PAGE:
The foreign policy interests must match domestic interests. The foreign policy of any country is based on interests, hopes, and honour. The interests, hopes, and honour in the domestic sphere are dominated by the ruling party, but in a democratic country like India, the foreign policy must be dominated by the Parliament and the overall goal of the country and its constitution.
India is a democratic country and the aspirations of the Indians is captured in the constitution. The political parties and the democratic institutions are the children of the constitution and hence they are subordinate to the constitution. It is true that the foreign policies like any other policies must be pragmatic in nature, but it is equally true that they must be guided by certain principles that have been agreed upon and therefore we have various platforms to devise the strategies to further the interests of the country, keep up the hope, and protect the honor.
Recently, during the Doklam standoff with China, the Chinese state media, the Global times, claimed that the Hindu Fundamentalists will make war with China to further their domestic political agenda. We have similar reporting from the Pakistani media. China and Pakistan are India’s neighbours and our country have a long history of the battered relationship and even war with these two neighbouring countries.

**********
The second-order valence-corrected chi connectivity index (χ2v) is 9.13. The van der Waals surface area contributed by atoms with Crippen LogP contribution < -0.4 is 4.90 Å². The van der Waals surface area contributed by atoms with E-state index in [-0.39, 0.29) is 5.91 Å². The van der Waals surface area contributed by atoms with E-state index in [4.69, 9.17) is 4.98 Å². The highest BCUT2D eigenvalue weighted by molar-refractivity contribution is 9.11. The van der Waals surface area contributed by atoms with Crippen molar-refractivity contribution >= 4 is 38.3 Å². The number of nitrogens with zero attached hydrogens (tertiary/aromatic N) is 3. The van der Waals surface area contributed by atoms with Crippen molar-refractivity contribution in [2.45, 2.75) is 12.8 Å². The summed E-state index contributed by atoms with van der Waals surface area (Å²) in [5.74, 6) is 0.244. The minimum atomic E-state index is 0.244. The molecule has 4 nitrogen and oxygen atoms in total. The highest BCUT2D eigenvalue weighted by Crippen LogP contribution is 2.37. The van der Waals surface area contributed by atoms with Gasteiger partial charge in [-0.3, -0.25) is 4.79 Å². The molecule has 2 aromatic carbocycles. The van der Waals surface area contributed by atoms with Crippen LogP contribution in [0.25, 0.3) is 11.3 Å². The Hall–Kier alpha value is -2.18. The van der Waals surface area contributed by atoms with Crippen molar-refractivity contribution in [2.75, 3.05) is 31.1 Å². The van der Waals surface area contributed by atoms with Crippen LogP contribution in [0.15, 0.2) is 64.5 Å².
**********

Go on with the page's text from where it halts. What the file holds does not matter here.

Both of them are allies and they have merged their economic interests through China-Pakistan Economic Corridor (CPEC) as a part of Chinese policy of One Belt One Road (OBOR). It is also becoming clear that India’s economic interests have become closely tied to the Chinese economy as India is not only importing the mobile phones from China, but significant Chinese investment is also coming up in various sectors. If the CPEC delivers, the Pakistanis are hoping a considerable rise in their economy and infrastructure. The Pakistani economy is doing very well in the recent period. Can the economy be the viable way out of this entangled tripartite standoff between India, China, and Pakistan?
India is a democratic country. Pakistan has seen the rise and fall of democracy time and again, but largely remain controlled by the military. The Chinese politics is dominated by one party. The nature of political systems in these countries and their domestic compulsions of the ruling classes determine the foreign policies of the three countries. Can India put forward a model of negotiations based on the deep values of democracy and justice?
The societies of these three countries are different. Pakistan is the Islamic Republic. India is people’s republic. China is the communist republic. It is imperative for these three countries to come up with a viable diplomatic device to quell the emerging volatile situation. The issues like Rohingya and other minorities emerge from time to time and there are unsettled border disputes which must be solved with the regional blocks. India is working closely with Japan on developing economic partnerships and India has been the major supporter of Bhutan and Nepal, both of the countries have been diplomatically close to India, but we do not know the future. Whatever we do in the international, the theatre of action will always remain close to the borders and neighbourhood.
Author – Mangesh Dahiwale, Human Rights Activist